Saturday, December 17, 2011

Cost of commuting: minimized

There's a reason this blog is called "Toward Mustachianism" and not "Doubling-Down On Mustachianism Hardcore Extreme". There are a lot of dudes on the internet who are more willing to live the frugal life than I am. No More Harvard Debt comes to mind, and I've been reading a lot of Dividend Mantra lately courtesy of MMM. I'm not gonna lie, these guys have frugality muscles that are way more developed.

I really like this simile of "frugality as a muscle". I'd characterize myself as a frugality girly-man, albeit with a latent goal of working out at the frugality gym more often. More on this later.

But it's not all bad. I didn't walk into this blog a completely hopeless high-income high-spending anti-Mustachian loser. Before I started down this road I held one Mustachian belief very strongly: commuting is the devil.

Eerily accurate map of New Jersey

I grew up in New Jersey — Springsteen Country, to be precise. Since I was a kid my mom commuted to north Jersey for work, somewhere around Poor Minorities and Hipsters; then later she worked in Executives Living in Mansions Driving Mercedes-Benzes (all too accurate). Her commute was (and is) between 60 and 70 miles one-way, for around two decades now. That's between two and four hours in the car every work day.

She's not the only one. My girlfriend's family lives in the same town, and her dad works in NYC (over 70 miles one-way). My childhood best friend, same deal, his parents both worked in north Jersey. Commuting is the culture of living down the shore — that or dealing with jackass tourists I guess.

Kids learn by example. I learned that, whatever the consequences, I'm not interested in a lifestyle that involves or entails commuting. When I got my job we settled on an apartment complex barely three miles from my office. Now that we own a house, the commute is about the same distance — a little over three miles. It's an easily bikeable commute with paths the whole way. I could even start running if I want to double-down on badassity.

Yes we're paying more to live in a nicer area. But we're making at least part of that up in reduced commuting expenses and more time at home. Even driving a particularly anti-Mustachian SUV (more on that later), I fill up maybe twice a month.

So you see, even if your focus isn't frugality qua frugality, your life can take on a distinctly Mustachian flavor. That said I'm definitely interested in streamlining our vehicle fleet, biking to work more, and spending less money on gas. It's that much easier when you decide to live where you work and work where you live.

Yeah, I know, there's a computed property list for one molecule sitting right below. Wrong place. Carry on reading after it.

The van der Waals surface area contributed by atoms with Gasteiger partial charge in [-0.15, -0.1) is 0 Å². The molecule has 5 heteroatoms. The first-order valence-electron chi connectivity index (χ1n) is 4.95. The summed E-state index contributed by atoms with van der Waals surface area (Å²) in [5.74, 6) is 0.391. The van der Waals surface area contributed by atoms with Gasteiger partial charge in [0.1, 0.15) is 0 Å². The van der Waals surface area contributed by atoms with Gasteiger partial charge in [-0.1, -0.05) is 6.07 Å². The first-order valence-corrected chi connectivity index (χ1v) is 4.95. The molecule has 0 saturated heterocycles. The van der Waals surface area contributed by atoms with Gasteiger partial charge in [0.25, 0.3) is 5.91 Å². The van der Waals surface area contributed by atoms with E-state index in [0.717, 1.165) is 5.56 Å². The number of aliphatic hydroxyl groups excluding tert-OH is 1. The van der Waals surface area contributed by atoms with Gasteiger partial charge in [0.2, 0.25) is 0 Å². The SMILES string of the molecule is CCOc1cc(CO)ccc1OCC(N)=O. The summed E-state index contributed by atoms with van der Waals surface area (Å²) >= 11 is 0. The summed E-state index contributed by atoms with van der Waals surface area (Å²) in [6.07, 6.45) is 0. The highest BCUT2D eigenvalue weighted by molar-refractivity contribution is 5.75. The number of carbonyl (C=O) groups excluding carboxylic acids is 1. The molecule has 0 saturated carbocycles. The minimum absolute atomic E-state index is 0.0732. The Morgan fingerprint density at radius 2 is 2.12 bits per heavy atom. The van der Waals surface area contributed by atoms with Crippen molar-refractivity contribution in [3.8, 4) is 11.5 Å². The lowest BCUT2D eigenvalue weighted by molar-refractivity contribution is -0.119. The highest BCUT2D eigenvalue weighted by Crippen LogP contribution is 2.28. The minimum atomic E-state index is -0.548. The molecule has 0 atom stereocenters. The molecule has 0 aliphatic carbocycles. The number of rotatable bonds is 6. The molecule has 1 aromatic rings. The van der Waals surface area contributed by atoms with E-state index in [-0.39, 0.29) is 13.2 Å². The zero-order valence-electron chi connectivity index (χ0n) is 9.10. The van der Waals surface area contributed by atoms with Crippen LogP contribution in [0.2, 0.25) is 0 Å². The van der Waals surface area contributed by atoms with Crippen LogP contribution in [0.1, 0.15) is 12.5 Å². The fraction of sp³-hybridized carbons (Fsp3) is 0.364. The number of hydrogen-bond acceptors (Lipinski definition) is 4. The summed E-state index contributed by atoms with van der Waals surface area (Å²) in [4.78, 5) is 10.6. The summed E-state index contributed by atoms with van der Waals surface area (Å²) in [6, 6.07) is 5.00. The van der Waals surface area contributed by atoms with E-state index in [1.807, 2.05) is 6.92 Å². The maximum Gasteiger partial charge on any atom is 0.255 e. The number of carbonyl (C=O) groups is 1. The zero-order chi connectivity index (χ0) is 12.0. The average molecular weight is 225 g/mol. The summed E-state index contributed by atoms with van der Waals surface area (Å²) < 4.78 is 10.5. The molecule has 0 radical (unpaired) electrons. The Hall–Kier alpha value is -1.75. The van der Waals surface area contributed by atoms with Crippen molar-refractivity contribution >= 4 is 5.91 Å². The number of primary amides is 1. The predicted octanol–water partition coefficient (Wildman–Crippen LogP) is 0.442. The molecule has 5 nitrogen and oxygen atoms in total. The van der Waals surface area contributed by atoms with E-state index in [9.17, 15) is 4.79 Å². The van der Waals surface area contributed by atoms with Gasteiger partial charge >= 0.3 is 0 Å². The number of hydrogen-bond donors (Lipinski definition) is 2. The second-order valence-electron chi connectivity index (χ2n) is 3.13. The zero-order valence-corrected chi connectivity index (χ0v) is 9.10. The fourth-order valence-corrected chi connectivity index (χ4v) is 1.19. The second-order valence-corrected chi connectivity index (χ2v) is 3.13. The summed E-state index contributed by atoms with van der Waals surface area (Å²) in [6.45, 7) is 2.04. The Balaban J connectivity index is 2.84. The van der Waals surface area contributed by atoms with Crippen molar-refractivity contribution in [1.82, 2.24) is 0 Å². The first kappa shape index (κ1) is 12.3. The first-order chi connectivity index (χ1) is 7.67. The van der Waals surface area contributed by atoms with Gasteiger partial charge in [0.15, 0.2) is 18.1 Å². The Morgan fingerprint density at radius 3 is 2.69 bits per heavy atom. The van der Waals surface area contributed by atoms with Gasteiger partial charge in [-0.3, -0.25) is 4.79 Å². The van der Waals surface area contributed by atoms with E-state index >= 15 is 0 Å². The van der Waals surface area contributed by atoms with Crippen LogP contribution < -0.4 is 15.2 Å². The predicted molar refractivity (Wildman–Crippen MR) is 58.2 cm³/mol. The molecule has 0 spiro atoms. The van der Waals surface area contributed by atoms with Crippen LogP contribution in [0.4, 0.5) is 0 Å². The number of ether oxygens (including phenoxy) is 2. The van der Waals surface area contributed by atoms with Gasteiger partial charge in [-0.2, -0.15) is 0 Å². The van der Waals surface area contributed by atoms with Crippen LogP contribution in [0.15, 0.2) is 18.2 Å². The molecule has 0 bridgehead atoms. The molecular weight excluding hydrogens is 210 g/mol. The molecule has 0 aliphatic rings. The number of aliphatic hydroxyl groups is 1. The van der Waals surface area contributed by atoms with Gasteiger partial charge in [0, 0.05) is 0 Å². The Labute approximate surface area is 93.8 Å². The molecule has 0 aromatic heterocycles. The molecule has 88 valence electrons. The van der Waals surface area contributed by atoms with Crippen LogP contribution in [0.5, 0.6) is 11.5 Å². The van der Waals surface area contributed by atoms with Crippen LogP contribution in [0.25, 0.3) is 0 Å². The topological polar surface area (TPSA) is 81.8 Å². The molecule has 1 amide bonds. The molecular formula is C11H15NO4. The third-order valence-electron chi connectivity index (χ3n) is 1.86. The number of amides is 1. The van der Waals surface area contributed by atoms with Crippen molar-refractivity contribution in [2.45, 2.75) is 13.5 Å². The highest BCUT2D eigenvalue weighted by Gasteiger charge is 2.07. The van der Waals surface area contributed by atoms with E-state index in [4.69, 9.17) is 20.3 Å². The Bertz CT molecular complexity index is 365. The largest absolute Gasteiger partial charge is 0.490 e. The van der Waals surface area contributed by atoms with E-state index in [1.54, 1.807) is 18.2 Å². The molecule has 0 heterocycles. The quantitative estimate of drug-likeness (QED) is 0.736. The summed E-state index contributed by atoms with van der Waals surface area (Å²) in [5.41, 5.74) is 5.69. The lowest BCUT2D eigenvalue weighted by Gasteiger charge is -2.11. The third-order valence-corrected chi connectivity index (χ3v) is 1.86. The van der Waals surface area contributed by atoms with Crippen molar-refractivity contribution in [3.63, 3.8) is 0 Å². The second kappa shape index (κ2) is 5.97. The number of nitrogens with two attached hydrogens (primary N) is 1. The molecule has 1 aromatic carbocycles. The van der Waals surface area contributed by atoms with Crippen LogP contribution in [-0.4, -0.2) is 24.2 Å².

How far away from work are you deciding to live?


  1. Thanks for stopping by, and thanks for the mention.

    I'd love to exchange frugal ideas anytime!

    As far as my commuting costs, I've gotten it down to about $50/mo after selling my car and taking the bus everywhere. I walk when I can't take the bus. I'm thinking about buying a little 50cc scooter for grocery runs, but it's easy to limit your grocery bills when you only buy what you can carry home for a mile-long walk.

    Best wishes!

  2. Hey DividendMantra, good to see you around here :)

    $50/month for commuting is stellar. My girlfriend and I don't even have car payments and we regularly spend $300/month on fuel and insurance, and that's not even counting repairs. I'm looking forward to exercising some willpower and bringing that number down.

    I do have one question for you. How did you decide to start investing before paying off your student loans? There are some interesting trade offs there and I'd love to hear your perspective.

  3. Acolyte,

    It sounds like you're doing a great job "flexing your frugal muscles".

    My student loans are at a very low interest rate (slightly less than 3% last I looked). I know for sure I can earn more than that long-term through investments. If you don't think you can earn more than that, then paying off the student loans would be the way to go.

    Don't forget student loan debt is tax deductible.

    Also, there are income-based repayment plans and since I don't think I'll have the loans paid off before I "retire", I can likely reduce my payments down to levels that will have a very minimal impact on my monthly budget.

    Just my take on it.

    Best of luck on your journey!

  4. By student loan debt, I meant student loan interest paid during the tax year is tax deductible.